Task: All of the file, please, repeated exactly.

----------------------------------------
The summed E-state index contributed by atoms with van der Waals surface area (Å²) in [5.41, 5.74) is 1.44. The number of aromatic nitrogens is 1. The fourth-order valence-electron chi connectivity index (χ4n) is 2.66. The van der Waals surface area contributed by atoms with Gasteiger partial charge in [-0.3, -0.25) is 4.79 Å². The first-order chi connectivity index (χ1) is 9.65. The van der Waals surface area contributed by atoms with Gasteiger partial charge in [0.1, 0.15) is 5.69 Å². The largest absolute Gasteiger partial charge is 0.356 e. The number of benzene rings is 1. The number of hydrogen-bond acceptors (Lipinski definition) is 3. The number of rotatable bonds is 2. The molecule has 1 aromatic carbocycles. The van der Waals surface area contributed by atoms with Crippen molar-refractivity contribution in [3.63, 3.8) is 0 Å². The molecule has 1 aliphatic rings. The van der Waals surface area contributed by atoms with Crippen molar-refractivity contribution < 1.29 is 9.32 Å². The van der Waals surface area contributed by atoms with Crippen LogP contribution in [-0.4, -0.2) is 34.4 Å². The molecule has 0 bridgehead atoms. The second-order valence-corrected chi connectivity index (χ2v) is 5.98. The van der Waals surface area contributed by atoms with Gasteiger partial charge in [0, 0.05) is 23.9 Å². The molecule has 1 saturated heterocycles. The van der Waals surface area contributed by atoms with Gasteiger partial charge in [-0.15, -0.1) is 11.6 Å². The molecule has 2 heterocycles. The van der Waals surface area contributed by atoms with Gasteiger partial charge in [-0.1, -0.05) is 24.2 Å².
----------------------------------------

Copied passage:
The summed E-state index contributed by atoms with van der Waals surface area (Å²) in [5.41, 5.74) is 1.44. The number of aromatic nitrogens is 1. The fourth-order valence-electron chi connectivity index (χ4n) is 2.66. The van der Waals surface area contributed by atoms with Gasteiger partial charge in [-0.3, -0.25) is 4.79 Å². The first-order chi connectivity index (χ1) is 9.65. The van der Waals surface area contributed by atoms with Gasteiger partial charge in [0.1, 0.15) is 5.69 Å². The largest absolute Gasteiger partial charge is 0.356 e. The number of benzene rings is 1. The number of hydrogen-bond acceptors (Lipinski definition) is 3. The number of rotatable bonds is 2. The molecule has 1 aromatic carbocycles. The van der Waals surface area contributed by atoms with Crippen molar-refractivity contribution in [3.63, 3.8) is 0 Å². The molecule has 1 aliphatic rings. The van der Waals surface area contributed by atoms with Crippen molar-refractivity contribution < 1.29 is 9.32 Å². The van der Waals surface area contributed by atoms with Crippen LogP contribution in [-0.4, -0.2) is 34.4 Å². The molecule has 0 bridgehead atoms. The second-order valence-corrected chi connectivity index (χ2v) is 5.98. The van der Waals surface area contributed by atoms with Gasteiger partial charge in [0, 0.05) is 23.9 Å². The molecule has 1 saturated heterocycles. The van der Waals surface area contributed by atoms with Gasteiger partial charge in [-0.15, -0.1) is 11.6 Å². The molecule has 2 heterocycles. The van der Waals surface area contributed by atoms with Gasteiger partial charge in [-0.1, -0.05) is 24.2 Å².